Continental Navy

NavyContinental13 frigates
Under the leadership of General George Washington, the Continental Army and Navy defeated the British military securing the independence of the thirteen colonies.

Republicanism in the United States

republicanismRepublicanAmerican republicanism
This new ideology was a decidedly republican political viewpoint, which rejected royalty, aristocracy, and corruption and called for sovereignty of the people and emphasized civic duty.

French and Indian War

French & Indian WarFrench and IndianSeven Years' War
In 1763 with British victory in the French and Indian War, this period of isolation came to an end with the Stamp Act of 1765.

Stamp Act 1765

Stamp ActStamp Act of 17651765 Stamp Act
In 1763 with British victory in the French and Indian War, this period of isolation came to an end with the Stamp Act of 1765.

First Continental Congress

FirstContinental Congress1st Continental Congress
They called the First Continental Congress in 1774 to inaugurate a trade boycott against Britain.

Boston Tea Party

The Boston Tea PartyTea Partytea was thrown into the harbor
When resistance in Boston culminated in the Boston Tea Party in 1773 with the dumping of taxed tea shipments into the harbor, London imposed the Intolerable Acts on the colony of Massachusetts, ended self-government, and sent in the Army to take control.

Intolerable Acts

Coercive Actsactsamong other actions
When resistance in Boston culminated in the Boston Tea Party in 1773 with the dumping of taxed tea shipments into the harbor, London imposed the Intolerable Acts on the colony of Massachusetts, ended self-government, and sent in the Army to take control.

Culper Ring

Culper Spy RingGeorge Washington Spy Ringgroup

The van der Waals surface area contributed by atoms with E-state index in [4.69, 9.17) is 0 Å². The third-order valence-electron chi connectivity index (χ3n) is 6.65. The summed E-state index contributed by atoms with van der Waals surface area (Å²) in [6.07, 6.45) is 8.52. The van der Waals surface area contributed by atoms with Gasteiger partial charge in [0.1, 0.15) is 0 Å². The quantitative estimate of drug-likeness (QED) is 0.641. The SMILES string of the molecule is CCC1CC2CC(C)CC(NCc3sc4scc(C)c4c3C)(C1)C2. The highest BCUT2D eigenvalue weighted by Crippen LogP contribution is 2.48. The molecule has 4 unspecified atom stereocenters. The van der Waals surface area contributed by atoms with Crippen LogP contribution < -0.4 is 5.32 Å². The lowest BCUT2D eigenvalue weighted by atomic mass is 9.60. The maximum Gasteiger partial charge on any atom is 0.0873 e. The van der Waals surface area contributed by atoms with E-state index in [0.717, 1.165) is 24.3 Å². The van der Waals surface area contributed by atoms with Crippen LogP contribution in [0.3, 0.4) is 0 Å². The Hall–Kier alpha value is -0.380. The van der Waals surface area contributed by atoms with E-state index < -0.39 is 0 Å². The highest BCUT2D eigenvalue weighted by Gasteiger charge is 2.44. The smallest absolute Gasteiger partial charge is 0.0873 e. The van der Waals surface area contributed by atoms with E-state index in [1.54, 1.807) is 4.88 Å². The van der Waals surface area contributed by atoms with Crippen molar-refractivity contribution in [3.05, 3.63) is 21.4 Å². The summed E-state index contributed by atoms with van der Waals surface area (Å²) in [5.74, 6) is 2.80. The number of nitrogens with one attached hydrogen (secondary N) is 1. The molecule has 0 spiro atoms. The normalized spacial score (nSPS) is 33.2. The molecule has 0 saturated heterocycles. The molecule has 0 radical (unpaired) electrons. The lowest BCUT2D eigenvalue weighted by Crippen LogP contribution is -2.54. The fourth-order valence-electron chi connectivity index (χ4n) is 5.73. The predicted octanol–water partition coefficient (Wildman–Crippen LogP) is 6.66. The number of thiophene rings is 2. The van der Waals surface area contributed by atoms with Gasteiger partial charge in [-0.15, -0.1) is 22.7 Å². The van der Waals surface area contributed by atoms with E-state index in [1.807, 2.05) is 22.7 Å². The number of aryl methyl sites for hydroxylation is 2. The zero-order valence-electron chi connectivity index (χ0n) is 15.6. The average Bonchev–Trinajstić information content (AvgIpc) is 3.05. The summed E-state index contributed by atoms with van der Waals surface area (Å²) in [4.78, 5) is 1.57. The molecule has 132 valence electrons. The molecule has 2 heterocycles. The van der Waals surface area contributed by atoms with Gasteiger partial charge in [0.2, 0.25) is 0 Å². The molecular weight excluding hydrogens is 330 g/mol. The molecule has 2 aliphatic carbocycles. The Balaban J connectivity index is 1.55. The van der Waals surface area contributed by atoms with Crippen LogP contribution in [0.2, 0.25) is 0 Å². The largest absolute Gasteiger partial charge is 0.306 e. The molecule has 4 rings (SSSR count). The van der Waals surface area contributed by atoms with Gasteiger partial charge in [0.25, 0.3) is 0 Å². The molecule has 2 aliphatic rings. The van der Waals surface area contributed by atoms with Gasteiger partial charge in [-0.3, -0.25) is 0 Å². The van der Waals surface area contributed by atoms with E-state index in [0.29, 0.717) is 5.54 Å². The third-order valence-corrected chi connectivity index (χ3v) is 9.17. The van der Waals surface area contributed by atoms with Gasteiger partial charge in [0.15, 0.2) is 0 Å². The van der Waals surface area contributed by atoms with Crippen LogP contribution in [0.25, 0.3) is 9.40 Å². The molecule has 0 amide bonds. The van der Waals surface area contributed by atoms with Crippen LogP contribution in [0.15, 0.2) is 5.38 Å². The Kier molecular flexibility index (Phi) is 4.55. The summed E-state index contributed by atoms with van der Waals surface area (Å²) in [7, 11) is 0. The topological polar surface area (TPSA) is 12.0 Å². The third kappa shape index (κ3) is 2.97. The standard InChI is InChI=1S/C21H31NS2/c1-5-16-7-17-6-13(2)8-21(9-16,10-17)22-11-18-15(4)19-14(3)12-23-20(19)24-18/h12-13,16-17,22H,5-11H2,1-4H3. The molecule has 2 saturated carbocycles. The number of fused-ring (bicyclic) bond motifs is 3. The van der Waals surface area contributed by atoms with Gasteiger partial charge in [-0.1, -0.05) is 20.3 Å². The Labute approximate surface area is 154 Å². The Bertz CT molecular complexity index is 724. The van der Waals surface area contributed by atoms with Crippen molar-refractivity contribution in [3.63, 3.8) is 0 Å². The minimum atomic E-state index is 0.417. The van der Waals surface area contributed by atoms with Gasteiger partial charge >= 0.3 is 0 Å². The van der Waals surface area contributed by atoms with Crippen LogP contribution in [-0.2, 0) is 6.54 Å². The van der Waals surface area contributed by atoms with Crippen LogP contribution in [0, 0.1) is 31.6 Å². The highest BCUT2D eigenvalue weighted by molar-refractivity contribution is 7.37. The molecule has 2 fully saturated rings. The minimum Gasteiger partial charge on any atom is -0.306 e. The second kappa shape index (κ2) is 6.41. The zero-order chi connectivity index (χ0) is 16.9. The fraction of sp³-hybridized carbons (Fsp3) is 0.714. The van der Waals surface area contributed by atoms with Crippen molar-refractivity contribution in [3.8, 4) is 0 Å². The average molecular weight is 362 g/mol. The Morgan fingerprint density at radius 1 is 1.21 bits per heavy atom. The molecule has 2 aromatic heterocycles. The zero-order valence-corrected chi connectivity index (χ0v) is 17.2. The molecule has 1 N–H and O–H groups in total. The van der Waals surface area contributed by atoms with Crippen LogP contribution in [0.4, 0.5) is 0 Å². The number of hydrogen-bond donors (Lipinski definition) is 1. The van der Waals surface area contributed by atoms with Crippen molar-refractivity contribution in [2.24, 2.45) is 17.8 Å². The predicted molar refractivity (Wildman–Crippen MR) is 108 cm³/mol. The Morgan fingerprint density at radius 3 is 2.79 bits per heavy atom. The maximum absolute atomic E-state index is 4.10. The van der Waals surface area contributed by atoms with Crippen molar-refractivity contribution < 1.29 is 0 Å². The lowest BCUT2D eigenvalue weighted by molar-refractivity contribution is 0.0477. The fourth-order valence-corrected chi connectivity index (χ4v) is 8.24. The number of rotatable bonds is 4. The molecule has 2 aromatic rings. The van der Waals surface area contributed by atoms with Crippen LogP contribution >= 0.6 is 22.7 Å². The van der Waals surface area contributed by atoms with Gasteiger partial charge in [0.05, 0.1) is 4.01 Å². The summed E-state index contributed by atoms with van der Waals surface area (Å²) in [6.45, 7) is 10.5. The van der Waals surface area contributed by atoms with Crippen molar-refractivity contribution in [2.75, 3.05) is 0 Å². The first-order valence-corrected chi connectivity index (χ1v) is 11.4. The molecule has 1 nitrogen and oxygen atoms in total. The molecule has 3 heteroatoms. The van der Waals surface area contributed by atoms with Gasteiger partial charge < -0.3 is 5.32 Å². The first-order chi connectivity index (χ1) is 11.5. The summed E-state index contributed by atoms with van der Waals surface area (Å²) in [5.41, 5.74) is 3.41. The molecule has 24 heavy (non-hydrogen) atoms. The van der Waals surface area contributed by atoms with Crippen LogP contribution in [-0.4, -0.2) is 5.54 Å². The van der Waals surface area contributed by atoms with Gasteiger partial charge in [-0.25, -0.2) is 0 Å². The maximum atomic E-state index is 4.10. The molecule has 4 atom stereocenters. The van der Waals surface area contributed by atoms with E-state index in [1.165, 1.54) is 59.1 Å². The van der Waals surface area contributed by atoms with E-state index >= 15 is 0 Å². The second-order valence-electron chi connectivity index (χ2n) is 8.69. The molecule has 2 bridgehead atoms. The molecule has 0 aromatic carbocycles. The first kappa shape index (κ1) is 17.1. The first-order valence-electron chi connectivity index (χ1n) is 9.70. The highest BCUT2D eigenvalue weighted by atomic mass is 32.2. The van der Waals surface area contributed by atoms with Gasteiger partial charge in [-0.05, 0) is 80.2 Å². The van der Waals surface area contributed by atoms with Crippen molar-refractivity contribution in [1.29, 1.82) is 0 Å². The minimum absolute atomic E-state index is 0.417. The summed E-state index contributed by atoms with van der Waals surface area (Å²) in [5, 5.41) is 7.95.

In 1778, he formed the Culper Ring to spy on the British movements in New York City.

Benedict Arnold

ArnoldBenedictGen. Benedict Arnold
In 1780 it discovered Benedict Arnold was a traitor.

John Sullivan (general)

John SullivanGeneral John SullivanSullivan
The results of his general staff were mixed, as some of his favorites never mastered the art of command, such as John Sullivan.

Nathanael Greene

Nathaniel GreeneGreeneGeneral Nathanael Greene
Eventually, he found capable officers such as Nathanael Greene, Daniel Morgan, Henry Knox (chief of artillery), and Alexander Hamilton (chief of staff).

Daniel Morgan

Gen. Daniel Morgan
Eventually, he found capable officers such as Nathanael Greene, Daniel Morgan, Henry Knox (chief of artillery), and Alexander Hamilton (chief of staff).

Henry Knox

General KnoxKnoxGeneral Henry Knox
Eventually, he found capable officers such as Nathanael Greene, Daniel Morgan, Henry Knox (chief of artillery), and Alexander Hamilton (chief of staff).

Alexander Hamilton

HamiltonHamiltonianA. Hamilton
Eventually, he found capable officers such as Nathanael Greene, Daniel Morgan, Henry Knox (chief of artillery), and Alexander Hamilton (chief of staff).

Siege of Yorktown

YorktownBattle of Yorktownsurrender at Yorktown
The great successes at Boston (1776), Saratoga (1777), and Yorktown (1781) came from trapping the British far from base with much larger numbers of troops.